Gardening column: Mini greenhouse kicks off spring seeding season

Local seeds can be bought at Richmond Food Security Society

‘The first day of spring is one thing, and the first spring day is another. The difference between them is sometimes as great as a month.” 

-Henry Van Dyke, Fisherman’s Luck.

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While the rest of our province sits in snow, the Lower Mainland is teased with tiny signs of spring. Our crocuses are just about finished blooming with majestic yellow daffodils taking their place.

We gardeners are dying to get our hands into the soil and get our vegetable gardens started. But it is still too cold to direct sow seeds in our garden beds. 

This is a great time to prepare your soil. To create beautiful lush, healthy vegetables follow a tried and true recipe for giving your plants a growing medium filled with nutrients, microbes and air — all key ingredients to minimize disease and increase healthy food production. Combine manure, compost, leaves and the magic ingredient, local seaweed gathered from some of our many shorelines.

When air temperatures reach at least 18 C, you can begin to plant cooler weather crops, such as broccoli, kale, onion, peas, spinach, beets, radishes and lettuce. West Coast Seeds has a great planting chart for both vegetables and flowers available on its website online WestcoastSeeds.com.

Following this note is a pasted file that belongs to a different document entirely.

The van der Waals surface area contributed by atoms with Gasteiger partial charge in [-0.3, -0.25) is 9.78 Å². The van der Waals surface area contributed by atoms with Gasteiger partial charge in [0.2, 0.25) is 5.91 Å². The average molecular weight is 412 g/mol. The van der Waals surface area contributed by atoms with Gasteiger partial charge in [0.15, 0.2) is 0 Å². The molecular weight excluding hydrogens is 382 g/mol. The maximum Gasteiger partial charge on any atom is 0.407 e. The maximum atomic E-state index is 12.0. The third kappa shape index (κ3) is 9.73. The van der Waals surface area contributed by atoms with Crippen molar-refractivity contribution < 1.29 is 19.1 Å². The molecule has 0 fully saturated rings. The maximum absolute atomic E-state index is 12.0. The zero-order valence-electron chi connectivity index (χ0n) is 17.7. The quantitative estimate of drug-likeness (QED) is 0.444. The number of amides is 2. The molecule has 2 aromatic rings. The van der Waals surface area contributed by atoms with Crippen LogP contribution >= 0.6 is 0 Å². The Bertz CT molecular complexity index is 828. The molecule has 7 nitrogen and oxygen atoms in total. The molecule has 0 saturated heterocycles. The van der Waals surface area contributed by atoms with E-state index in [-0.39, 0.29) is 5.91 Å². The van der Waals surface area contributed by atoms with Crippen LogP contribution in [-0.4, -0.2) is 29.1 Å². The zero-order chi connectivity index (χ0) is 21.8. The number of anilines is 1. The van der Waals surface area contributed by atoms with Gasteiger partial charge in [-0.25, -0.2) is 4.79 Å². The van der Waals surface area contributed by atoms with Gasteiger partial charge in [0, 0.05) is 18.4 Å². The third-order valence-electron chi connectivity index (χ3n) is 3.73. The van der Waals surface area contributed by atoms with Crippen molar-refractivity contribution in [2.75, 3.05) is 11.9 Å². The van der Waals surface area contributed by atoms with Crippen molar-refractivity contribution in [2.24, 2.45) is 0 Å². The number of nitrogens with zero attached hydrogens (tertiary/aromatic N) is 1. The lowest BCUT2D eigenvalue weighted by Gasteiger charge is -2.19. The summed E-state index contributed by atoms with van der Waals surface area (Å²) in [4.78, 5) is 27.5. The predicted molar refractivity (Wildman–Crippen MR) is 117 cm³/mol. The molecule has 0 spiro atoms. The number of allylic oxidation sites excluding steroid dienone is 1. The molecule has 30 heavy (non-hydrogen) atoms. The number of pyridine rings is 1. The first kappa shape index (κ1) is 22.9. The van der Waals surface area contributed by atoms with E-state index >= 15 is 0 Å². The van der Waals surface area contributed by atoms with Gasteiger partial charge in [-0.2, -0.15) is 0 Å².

Choose seeds that you can save for next year, if the crop produces very well. Check out Richmond Food Security Society’s seed library online (RichmondFoodSecurity.org) where you can choose local seeds that do well in our climate and soil. At the end of the growing season, make sure to save some seeds from your vegetable plants and return the saved seeds back to Richmond Food Security.

When shopping for seeds, think “local.” Look for open pollinators, heirloom or heritage varieties. 

Some of us get a head start on growing our vegetables by starting seeds indoors.  You need a heat source such as a radiator, your hot water tank or even a heating pad. Remember to watch carefully for the seeds to germinate because they then need to be moved into a light source. Germinating seeds indoors should be started at least four to six weeks before they can be safely planted in the garden.

My mini greenhouse is already sprouting with green shoots of arugula, peas, sweet peas and some flowers.

On your mark, get ready, go!  We have a lot of work to do to get ready for the spring days ahead!

Lynda Pasacreta is the current president of the Richmond Garden Club. For more information, visit its website RichmondGardenClub.ca.

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